And so, later that year, on Sept. 12, 1966 in Detroit, MI, the new "Camaro" was unveiled to rave reviews and an eagerly awaiting public hungry for their own GM produced pony/musclecar! And, as stated back at the mysterious meeting back in June, the cars were available at Chevrolet Dealerships across the country on or about Sept. 29,1966!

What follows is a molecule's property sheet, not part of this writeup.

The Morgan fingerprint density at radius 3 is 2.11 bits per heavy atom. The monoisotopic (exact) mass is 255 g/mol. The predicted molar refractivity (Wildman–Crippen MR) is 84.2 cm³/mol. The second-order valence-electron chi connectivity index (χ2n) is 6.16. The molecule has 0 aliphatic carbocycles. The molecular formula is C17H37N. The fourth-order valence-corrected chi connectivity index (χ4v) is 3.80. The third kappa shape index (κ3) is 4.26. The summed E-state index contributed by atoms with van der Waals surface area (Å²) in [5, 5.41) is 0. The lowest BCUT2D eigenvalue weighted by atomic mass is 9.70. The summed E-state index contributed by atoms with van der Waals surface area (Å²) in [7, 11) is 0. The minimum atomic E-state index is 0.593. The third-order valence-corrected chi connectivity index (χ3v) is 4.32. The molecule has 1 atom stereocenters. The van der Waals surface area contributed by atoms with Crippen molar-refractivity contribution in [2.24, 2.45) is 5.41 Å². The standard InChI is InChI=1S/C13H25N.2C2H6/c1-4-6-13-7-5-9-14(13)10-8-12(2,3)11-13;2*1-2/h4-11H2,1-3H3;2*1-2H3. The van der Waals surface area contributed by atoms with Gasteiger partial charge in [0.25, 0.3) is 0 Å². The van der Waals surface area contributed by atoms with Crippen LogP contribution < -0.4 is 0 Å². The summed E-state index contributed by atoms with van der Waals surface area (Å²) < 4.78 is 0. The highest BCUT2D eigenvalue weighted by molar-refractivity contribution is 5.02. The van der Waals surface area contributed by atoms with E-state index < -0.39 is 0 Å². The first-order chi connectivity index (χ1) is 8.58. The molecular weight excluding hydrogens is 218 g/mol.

Classic Car Articles by Greg Warner Alrighty then... now for some details about the First Generation (1967 to 1969) Camaro or "F-Body" (a platform also shared with the new Pontiac Firebird) which was a built on a front-engined, rear-wheel drive platform and only available as a 2-door coupe or convertible. A wide variety of engines ranging from the 230 c.i. L6 to the ultra rare optioned ZL1 (only 69 of the ZL1 were ever made and only for the 1969 year model) drag-race ready, aluminum block 427 c.i., big-block V8, or COPO 9560 (Central Office Production Orders) package, which added over $4,000 to the sticker price, which was a lot of money back then! But oh, what fun it must have been to stuff your foot into that one! There were actually over a dozen (14) different engines available during the first three years of Camaro production and some were only available to a choice few specifically for racing purposes.